Interestingly, once cross-selling between therapists begins it becomes viral. It’s a feel good activity that promotes teamwork, greater client satisfaction and higher revenues for all. Therapists tend to be some of the most giving people in the world but perhaps taking the step to identify our financial WIFM, (what’s in it for me) would have benefits for all.
April 7, 2015
It’s no secret that most spas don’t exactly have their retail products leaping off the shelves. And it might come as no surprise that the spa treatment a customer books might not necessarily be the best one to resolve their particular issues. That is where the expertise of the therapist should come in.
But unfortunately many therapists are doing one half of what they should be doing. They’re not listening well, they’re not guiding your customers to the most effective spa treatment(s) and they’re not making product recommendations or sales.
This is a problem. According to a recent spa study;
–If a client buys 2 products there’s a 60% chance they will revisit
-If a client buys 1 product, there is a 30% chance they will revisit
-If a client buys no products there is a 10% chance they will revisit
For those resort hotels and spas with multiple locations around the globe with branding that has been meticulously cultivated, this may play out even more. With so much at stake, therapist training should be at the top of senior management’s budget.
Most schools do a great job of laying the foundation for performing treatments. But selling or making product recommendations? Not so much. So how do the therapists learn this skill? Isn’t it taught by the product representatives? Well, the truth is that the product reps are there to promote their products, not to train the therapists on how to engage with your customers.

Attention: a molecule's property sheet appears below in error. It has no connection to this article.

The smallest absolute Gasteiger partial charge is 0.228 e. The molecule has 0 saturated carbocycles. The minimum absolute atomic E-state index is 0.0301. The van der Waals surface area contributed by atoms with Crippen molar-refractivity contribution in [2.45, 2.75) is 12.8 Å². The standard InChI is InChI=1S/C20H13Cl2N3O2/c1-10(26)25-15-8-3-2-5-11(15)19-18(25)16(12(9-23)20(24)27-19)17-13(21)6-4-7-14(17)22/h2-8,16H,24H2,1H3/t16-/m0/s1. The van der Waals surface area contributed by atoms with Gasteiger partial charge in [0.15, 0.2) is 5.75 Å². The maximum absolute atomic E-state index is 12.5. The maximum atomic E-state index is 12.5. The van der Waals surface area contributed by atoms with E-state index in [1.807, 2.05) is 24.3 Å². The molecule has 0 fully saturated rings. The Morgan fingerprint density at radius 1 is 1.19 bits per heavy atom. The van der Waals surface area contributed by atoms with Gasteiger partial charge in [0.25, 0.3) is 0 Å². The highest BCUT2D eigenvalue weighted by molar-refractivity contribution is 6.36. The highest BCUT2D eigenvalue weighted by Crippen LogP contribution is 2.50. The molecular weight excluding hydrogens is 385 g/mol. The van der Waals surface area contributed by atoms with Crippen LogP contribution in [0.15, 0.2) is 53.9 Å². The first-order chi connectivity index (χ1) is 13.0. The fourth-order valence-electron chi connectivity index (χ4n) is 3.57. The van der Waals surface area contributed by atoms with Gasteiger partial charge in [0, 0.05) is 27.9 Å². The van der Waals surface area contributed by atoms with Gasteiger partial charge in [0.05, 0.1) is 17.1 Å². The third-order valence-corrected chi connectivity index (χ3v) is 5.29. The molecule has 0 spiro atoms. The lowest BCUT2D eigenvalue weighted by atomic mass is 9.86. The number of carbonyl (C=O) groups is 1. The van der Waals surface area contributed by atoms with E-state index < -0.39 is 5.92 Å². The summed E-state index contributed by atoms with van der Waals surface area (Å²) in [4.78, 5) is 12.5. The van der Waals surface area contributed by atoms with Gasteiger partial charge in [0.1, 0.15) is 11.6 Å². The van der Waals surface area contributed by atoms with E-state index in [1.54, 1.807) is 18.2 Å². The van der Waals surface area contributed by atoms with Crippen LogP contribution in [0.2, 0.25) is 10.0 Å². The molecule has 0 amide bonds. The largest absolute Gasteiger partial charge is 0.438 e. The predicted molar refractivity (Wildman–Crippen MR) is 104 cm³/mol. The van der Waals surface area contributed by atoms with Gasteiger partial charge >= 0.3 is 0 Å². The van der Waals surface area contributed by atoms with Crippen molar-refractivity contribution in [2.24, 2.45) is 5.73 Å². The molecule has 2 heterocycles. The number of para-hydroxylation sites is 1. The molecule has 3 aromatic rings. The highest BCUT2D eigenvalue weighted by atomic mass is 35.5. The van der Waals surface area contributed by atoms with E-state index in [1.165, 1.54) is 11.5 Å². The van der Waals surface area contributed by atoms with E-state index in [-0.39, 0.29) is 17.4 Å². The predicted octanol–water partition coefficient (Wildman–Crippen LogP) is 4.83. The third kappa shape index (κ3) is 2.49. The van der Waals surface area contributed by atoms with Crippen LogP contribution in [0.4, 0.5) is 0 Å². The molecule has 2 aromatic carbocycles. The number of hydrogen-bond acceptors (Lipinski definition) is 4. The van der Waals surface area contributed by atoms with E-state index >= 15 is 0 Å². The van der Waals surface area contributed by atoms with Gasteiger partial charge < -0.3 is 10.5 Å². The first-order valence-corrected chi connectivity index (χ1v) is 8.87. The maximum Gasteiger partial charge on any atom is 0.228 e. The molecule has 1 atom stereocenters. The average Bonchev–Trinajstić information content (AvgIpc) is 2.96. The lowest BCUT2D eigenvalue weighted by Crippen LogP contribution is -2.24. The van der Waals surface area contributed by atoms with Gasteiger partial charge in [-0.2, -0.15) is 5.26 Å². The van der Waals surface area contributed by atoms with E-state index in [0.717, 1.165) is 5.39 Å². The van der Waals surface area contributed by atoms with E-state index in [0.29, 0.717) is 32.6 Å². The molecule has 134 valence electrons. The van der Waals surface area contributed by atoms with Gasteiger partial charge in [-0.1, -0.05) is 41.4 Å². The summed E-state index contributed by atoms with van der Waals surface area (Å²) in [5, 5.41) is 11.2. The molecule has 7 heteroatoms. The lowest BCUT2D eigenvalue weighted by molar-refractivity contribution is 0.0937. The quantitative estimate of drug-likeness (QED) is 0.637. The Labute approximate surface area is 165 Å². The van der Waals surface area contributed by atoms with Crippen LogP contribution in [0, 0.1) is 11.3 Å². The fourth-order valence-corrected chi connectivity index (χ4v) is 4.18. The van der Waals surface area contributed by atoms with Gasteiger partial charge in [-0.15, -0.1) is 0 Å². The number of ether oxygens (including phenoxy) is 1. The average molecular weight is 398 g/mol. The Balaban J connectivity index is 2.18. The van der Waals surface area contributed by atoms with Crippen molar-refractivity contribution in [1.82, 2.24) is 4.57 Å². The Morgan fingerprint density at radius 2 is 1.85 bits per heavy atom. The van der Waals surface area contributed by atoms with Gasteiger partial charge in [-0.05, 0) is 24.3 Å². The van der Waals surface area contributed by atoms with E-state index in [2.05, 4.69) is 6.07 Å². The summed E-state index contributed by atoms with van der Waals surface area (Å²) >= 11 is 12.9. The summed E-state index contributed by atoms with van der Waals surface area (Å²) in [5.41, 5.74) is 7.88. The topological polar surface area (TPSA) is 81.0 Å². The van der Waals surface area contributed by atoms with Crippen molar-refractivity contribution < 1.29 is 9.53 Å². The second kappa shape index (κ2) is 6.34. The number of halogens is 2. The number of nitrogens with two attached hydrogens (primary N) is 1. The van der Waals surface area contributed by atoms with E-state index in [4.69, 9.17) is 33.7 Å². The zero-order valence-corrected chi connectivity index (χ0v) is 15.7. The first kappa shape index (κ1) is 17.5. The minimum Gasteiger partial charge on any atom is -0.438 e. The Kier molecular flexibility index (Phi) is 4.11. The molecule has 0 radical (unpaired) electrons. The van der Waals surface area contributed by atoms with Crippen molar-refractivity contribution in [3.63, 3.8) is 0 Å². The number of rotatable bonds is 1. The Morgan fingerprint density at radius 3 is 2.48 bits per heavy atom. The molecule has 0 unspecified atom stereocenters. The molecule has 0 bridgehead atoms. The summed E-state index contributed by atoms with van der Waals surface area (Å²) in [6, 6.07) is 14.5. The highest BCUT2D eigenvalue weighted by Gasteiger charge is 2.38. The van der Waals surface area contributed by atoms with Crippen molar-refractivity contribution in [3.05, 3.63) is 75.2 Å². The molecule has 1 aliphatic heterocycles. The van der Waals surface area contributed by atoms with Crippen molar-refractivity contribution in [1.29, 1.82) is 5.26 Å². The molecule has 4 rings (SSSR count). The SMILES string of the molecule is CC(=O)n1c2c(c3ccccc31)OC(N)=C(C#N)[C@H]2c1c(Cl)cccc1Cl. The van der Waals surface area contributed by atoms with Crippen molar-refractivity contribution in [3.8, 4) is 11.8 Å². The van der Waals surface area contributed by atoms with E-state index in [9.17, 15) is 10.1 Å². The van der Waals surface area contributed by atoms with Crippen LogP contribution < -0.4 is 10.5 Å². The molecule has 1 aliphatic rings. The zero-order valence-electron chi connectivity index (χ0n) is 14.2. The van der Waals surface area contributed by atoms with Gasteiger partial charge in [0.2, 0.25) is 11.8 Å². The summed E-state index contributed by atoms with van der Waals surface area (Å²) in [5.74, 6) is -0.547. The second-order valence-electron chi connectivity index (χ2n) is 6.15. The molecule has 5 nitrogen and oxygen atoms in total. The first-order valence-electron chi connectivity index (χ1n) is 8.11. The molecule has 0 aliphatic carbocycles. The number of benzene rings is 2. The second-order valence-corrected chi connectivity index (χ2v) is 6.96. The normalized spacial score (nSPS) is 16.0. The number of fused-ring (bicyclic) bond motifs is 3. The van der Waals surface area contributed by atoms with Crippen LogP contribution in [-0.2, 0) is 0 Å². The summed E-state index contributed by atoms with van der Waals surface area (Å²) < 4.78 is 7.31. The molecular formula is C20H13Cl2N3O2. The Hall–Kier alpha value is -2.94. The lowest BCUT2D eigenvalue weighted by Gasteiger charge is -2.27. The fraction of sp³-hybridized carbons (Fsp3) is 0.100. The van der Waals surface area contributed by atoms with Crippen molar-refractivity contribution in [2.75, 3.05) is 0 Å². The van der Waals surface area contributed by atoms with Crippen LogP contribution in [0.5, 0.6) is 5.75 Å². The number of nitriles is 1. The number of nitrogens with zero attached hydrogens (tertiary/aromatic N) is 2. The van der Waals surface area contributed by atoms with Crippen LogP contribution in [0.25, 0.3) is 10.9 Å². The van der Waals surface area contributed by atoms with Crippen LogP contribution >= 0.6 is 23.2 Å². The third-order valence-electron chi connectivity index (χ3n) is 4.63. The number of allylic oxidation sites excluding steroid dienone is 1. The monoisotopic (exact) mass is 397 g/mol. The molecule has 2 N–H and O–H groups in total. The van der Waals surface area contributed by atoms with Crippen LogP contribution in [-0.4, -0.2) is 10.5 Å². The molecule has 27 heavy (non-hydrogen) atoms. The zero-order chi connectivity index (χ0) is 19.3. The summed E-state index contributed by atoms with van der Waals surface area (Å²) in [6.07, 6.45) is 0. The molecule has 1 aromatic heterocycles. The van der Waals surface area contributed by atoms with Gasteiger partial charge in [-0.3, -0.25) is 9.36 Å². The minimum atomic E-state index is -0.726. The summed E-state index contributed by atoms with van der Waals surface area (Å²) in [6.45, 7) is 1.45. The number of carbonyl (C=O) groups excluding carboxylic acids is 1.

Customer engagement is an entirely different skill set. If you have invested time and money into sales training for your therapists in the past, it was probably quite effective. For one or two weeks, maybe even a month.
And then your numbers began to creep down again. Ever had that experience?
That’s because most traditional sales training is designed for extroverts. Research tells us that most spa therapists and support staff (with therapist backgrounds) are introverts. These are folks who prefer to work in a very quiet setting in a one on one situation.
Most traditional sales training is delivered in a manner which is the exact opposite of your therapist’s comfort zone.
“Sales within spas are different than other retail environments, they are much more intimate and personal, says Lynne McNees, president of the International Spa Association (ISPA). “The therapists are professionals within their fields, so it’s not so much a sales push as it is a recommendation to the client.”
The best training builds upon the considerable emotional intelligence of the therapists. The results can be dramatic and immediate.
Just some food for thought as you review your monthly revenue report. Maybe it’s time to do something different.
I’ve got a few ideas for you.